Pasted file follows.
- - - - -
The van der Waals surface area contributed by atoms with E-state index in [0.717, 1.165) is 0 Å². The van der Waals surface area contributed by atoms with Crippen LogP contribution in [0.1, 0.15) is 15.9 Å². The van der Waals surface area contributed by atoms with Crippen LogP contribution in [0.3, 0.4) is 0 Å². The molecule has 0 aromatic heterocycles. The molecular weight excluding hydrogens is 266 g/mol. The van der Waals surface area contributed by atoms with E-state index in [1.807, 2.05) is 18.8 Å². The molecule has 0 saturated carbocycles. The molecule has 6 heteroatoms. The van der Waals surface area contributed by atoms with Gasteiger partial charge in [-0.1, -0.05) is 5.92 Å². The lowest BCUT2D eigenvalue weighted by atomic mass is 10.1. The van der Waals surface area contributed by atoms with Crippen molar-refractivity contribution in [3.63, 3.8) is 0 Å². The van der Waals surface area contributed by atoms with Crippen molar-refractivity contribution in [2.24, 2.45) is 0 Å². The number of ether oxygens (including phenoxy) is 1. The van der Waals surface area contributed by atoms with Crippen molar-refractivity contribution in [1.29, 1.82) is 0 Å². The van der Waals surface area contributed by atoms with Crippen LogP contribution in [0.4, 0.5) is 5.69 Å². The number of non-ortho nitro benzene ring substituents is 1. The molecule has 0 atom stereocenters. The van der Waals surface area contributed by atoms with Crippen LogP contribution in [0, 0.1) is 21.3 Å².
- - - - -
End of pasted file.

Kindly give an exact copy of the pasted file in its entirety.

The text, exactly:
The van der Waals surface area contributed by atoms with E-state index in [0.717, 1.165) is 0 Å². The van der Waals surface area contributed by atoms with Crippen LogP contribution in [0.1, 0.15) is 15.9 Å². The van der Waals surface area contributed by atoms with Crippen LogP contribution in [0.3, 0.4) is 0 Å². The molecule has 0 aromatic heterocycles. The molecular weight excluding hydrogens is 266 g/mol. The van der Waals surface area contributed by atoms with E-state index in [1.807, 2.05) is 18.8 Å². The molecule has 0 saturated carbocycles. The molecule has 6 heteroatoms. The van der Waals surface area contributed by atoms with Gasteiger partial charge in [-0.1, -0.05) is 5.92 Å². The lowest BCUT2D eigenvalue weighted by atomic mass is 10.1. The van der Waals surface area contributed by atoms with Crippen molar-refractivity contribution in [3.63, 3.8) is 0 Å². The van der Waals surface area contributed by atoms with Crippen molar-refractivity contribution in [2.24, 2.45) is 0 Å². The number of ether oxygens (including phenoxy) is 1. The van der Waals surface area contributed by atoms with Crippen molar-refractivity contribution in [1.29, 1.82) is 0 Å². The van der Waals surface area contributed by atoms with Crippen LogP contribution in [0.4, 0.5) is 5.69 Å². The number of non-ortho nitro benzene ring substituents is 1. The molecule has 0 atom stereocenters. The van der Waals surface area contributed by atoms with Crippen LogP contribution in [0, 0.1) is 21.3 Å².